Sorry for double post, Enzo replied while I typed.
                  Valvulados

                  Comment


                  • #10
                    220V DC and 220V AC are completely different.
                    111V different to be precise.
                    Now that I gave you the clue, YOU tell me why
                    Proof you actually read and understood it

                    I suggest you read a little on how Offline SMPS work, to save you reinventing the wheel time and time again.
                    (I've warned him about safety and 220 VDC with no circuit breaker at the terminals, he says he'll be careful.)
                    famous last words

                    Last edited by J M Fahey; 06-09-2018, 01:44 AM.
                    Juan Manuel Fahey

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                    • #11
                      Originally posted by J M Fahey View Post
                      220V DC and 220V AC are completely different.
                      108V different to be precise.
                      Now that I gave you the clue, YOU tell me why
                      Proof you actually read and understood it
                      Thanks for your input. nickb mentioned this too. But this supply has a voltage-controlled oscillator, it'll work with any voltage from 90 to 240 VAC.

                      Originally posted by J M Fahey View Post

                      famous last words

                      LOL

                      But yeah I'm concerned. I told him so many times.
                      Valvulados

                      Comment


                      • #12
                        You should be fine with DC input if this SMPS is less than 65W.......
                        Over 65W then you have Power Factor Correction on the front end of the switcher....depending on circuit used you should be OK..
                        Best to get schematic..
                        I recently designed a 5kW SMPS for a MIL application....
                        One requirement was that it needed to accept both AC or DC input...
                        The AC input frequency range had to be huge...DC to 100kHz ...
                        The 90V to 240V range is standard for commercial SMPS... For Dell I designed them from 80 to 300V to account for India's wild grid voltage swings...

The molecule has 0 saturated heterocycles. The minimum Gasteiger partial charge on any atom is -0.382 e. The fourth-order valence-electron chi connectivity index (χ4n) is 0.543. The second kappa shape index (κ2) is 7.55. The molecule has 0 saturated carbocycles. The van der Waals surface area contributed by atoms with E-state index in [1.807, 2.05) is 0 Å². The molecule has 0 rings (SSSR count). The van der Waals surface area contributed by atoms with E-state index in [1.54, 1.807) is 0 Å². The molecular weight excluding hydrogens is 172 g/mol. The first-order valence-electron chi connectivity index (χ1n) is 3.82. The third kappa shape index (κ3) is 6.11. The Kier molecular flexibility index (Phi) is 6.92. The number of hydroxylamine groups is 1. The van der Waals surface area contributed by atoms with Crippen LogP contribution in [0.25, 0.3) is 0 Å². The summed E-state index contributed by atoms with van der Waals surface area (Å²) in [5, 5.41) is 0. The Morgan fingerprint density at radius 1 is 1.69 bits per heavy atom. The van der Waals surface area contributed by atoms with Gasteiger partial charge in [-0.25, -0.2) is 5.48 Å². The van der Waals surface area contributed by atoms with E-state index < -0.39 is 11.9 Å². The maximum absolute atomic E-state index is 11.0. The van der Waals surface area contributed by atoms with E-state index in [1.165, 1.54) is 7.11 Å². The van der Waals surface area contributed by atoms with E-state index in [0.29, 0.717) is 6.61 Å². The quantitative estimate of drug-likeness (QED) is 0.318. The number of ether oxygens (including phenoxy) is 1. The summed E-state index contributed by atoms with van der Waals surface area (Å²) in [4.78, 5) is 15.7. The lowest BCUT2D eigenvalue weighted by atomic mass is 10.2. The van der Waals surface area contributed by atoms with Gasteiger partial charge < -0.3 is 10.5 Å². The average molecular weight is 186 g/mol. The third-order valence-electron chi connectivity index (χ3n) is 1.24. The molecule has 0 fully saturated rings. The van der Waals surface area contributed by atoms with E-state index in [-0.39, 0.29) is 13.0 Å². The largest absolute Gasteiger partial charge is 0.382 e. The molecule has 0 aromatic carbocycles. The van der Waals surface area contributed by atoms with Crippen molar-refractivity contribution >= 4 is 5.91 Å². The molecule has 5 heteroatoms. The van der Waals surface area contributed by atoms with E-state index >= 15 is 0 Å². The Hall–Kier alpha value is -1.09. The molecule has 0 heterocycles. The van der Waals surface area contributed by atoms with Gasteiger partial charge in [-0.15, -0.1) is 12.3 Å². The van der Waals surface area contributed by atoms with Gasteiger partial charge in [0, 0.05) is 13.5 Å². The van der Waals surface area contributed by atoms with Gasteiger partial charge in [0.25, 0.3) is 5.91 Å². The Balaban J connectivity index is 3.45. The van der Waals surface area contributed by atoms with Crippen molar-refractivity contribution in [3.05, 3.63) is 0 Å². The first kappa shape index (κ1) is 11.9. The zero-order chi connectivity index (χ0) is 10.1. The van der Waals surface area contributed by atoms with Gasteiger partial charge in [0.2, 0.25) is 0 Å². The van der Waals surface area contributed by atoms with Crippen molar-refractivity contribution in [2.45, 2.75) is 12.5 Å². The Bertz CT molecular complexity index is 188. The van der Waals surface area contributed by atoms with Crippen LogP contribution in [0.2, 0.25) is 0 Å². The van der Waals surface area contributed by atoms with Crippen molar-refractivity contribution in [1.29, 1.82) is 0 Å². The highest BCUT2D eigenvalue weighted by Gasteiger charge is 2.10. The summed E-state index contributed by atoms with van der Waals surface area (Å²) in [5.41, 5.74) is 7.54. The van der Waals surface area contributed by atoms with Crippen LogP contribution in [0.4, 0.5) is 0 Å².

The frequency usually is fixed on most commercial SMPS....It's the Duty cycle range that changes...
                        It becomes tricky at very low duty cycle , less than 10%, to control the inner current loop, so instead the Off-Time ramp is used to predict the On-Time slope ....
                        Best to get a schematic....
                        Can you vary this 220V DC you have planned to use ??

                        Comment


                        • #13
                          I think the 220VDC is a battery bank.

                          Comment


                          • #14
                            Originally posted by cerrem View Post
                            You should be fine with DC input if this SMPS is less than 65W.......
                            Over 65W then you have Power Factor Correction on the front end of the switcher....depending on circuit used you should be OK..
                            Best to get schematic..
                            I recently designed a 5kW SMPS for a MIL application....
                            One requirement was that it needed to accept both AC or DC input...
                            The AC input frequency range had to be huge...DC to 100kHz ...
                            The 90V to 240V range is standard for commercial SMPS... For Dell I designed them from 80 to 300V to account for India's wild grid voltage swings...
                            The frequency usually is fixed on most commercial SMPS....It's the Duty cycle range that changes...
                            It becomes tricky at very low duty cycle , less than 10%, to control the inner current loop, so instead the Off-Time ramp is used to predict the On-Time slope ....
                            Best to get a schematic....
                            Can you vary this 220V DC you have planned to use ??
                            That's awesome info, thank you.

                            I think he spot-soldered a ton of batteries together, I haven't seen it in person. I guess he could derive taps along the way if several DC levels are needed, assuming he didn't pot them in gook. Would lower voltage taps be useful somehow?
                            Valvulados

                            Comment


                            • #15
                              Originally posted by jmaf View Post
                              Thanks for your input. nickb mentioned this too. But this supply has a voltage-controlled oscillator, it'll work with any voltage from 90 to 240 VAC.

                              That does not mean there is not a doubler that is switched in as needed. Measure twice, cut once...
                              Experience is something you get, just after you really needed it.

                              Comment